Understanding tourists’ leisure expenditure at the destination

Tourists’ expenditure behavior.

Group of tourists searching for places on their map outdoors.
Image: Shuterstock

Tourism has long been recognized as an instrument for local economic development and regeneration of rural areas, due to its ability to increase profits and generate economic benefits to host regions and communities. Understanding tourists’ leisure expenditure is essential for those tourism destinations whose major source of income is based on tourism revenues.

Understanding individual tourist expenditure and of visitor spending behavior can play a crucial role in achieving a better understanding of the economic benefits that a destination experiences when engaging in tourism. According to the previous study, expenditure is influenced by a wide range of socio-demographic and economic variables, psychological variables, trip-related and destination-related variables.

A new study published in Journal of Travel & Tourism Marketing identified spending patterns of tourists in relation to the leisure activities performed throughout their day-by-day stay at the destination.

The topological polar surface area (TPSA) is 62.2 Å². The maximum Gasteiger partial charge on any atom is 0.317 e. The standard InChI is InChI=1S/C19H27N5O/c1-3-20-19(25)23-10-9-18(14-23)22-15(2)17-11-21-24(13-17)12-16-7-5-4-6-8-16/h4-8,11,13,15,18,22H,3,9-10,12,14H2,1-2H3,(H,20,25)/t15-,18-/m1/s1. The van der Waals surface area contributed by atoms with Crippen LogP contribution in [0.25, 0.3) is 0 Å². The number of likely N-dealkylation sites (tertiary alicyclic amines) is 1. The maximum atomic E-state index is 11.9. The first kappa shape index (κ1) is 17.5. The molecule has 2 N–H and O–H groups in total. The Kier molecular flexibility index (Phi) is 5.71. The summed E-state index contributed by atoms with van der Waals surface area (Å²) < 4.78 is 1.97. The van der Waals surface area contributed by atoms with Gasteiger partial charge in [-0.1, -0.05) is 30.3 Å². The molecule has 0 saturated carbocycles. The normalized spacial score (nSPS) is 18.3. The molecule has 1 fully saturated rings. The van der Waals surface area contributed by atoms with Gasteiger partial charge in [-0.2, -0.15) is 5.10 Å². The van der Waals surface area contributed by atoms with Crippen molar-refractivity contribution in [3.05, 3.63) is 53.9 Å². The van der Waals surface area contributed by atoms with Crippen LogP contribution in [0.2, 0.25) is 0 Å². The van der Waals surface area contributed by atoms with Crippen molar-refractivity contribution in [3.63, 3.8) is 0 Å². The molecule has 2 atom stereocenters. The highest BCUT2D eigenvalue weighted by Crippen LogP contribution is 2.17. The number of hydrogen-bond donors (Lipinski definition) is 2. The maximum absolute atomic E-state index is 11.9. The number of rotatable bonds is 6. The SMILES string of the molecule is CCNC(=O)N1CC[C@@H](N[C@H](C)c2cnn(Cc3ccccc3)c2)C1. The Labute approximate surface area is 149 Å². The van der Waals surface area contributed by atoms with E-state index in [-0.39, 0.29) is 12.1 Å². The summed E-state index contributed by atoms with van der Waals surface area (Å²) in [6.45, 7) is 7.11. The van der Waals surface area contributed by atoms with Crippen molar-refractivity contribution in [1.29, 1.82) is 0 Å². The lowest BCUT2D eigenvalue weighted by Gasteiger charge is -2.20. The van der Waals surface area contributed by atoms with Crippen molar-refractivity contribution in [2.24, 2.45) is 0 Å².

Scientists particularly utilized social network analysis (SNA) methodology, a tourists–activities bipartite network to identify a pattern known as core–periphery. Using multiple regression models, scientists also identified the effect of this structure including typology, number, and timing of performing the activities on tourism expenditure.

Scientists noted, the study reveals that through SNA between tourists and activities, we can study the behavior of tourists in a novel way. Tourists are influenced in their decision-making processes by many internal and external motivators and determinants when they choose products. They may be affected in different ways, according to the type of goods.

This information provides destination managers and private tourism businesses with practical knowledge useful for the management of customer service and the strategic planning and packaging of accommodation, attractions and other tourism and non-tourism services. The results of this study can also guide tourism planners in expanding their market share by seeking visitors who will spend money on as many services as possible at the destination.